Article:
SEIU 503 Board member Kim Cole added, “This is another extreme and stark case of corporate greed directly attacking the dignity, wellbeing, and very lives of working people. SEIU 503 members are proud to join the Standing Rock Tribe on the frontline of the fight against corporate greed at the expense of an entire people and culture.”
SEIU 503 is a union of 55,000 public workers, care providers, and nonprofit employees in Oregon. We envision a just and vibrant society where everyone is treated with dignity and respect, and where all workers can provide for themselves and their families.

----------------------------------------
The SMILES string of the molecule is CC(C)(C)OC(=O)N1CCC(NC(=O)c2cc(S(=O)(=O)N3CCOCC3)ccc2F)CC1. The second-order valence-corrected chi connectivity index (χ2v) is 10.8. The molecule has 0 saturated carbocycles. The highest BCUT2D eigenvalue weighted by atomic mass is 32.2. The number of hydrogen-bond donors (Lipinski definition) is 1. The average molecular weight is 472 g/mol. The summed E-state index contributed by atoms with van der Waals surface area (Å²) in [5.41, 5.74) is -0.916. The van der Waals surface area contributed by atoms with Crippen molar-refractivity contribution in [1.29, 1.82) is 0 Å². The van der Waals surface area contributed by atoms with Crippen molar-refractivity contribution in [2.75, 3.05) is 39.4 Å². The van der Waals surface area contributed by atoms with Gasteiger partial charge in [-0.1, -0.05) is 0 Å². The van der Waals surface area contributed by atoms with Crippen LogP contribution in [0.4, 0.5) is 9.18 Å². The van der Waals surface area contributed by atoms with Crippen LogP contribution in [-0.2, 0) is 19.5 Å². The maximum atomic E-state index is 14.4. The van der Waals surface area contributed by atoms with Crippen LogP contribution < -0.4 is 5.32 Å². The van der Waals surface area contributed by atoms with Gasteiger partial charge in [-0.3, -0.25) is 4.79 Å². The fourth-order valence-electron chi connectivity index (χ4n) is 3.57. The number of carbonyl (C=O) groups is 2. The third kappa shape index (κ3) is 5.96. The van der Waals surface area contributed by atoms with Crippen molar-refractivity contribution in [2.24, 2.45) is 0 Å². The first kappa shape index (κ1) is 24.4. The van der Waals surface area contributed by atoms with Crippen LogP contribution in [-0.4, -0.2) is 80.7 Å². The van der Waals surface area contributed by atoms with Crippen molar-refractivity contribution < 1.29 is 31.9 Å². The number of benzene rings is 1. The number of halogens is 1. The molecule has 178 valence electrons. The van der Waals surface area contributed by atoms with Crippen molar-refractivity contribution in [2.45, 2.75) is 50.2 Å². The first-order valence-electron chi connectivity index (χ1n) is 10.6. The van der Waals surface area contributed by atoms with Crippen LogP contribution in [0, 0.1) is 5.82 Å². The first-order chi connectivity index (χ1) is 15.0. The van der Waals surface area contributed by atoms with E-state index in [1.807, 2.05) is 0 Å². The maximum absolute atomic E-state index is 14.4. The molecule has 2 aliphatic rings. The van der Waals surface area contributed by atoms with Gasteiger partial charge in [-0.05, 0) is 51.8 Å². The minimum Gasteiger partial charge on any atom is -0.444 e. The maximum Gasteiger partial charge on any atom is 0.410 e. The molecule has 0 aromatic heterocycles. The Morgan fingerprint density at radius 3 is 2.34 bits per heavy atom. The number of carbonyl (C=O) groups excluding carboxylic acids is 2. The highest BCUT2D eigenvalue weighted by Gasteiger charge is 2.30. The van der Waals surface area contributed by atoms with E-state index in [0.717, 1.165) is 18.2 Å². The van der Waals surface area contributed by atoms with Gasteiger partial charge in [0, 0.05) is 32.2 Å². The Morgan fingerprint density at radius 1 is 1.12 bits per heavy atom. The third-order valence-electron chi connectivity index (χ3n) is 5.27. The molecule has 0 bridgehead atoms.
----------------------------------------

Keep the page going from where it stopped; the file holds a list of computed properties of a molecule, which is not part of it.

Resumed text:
The governor’s state budget reminds us that, in many important ways, his values are very much in line with those of Oregon workers. His proposed budget would open the door for quality, affordable childcare for more families who need it and fund the extension of the Fair Labor Standards Act to homecare workers—a huge step toward ensuring that all workers are paid for all of the hours that they work.
While the budget reflects trade-offs and many questions and some concerns remain, we are excited for the opportunity to work with Gov. Kitzhaber and our state legislature to form a state budget that gives all working Oregonians a fair shot.
After many months of hard bargaining, workers at Lawrence Convalescent Center (LCC) in Portland won their first union contract late in the evening of September 25. Besides improved wages and benefits, the contract gives structure to workers’ voice on the job, resulting in better resident care and healthier working conditions.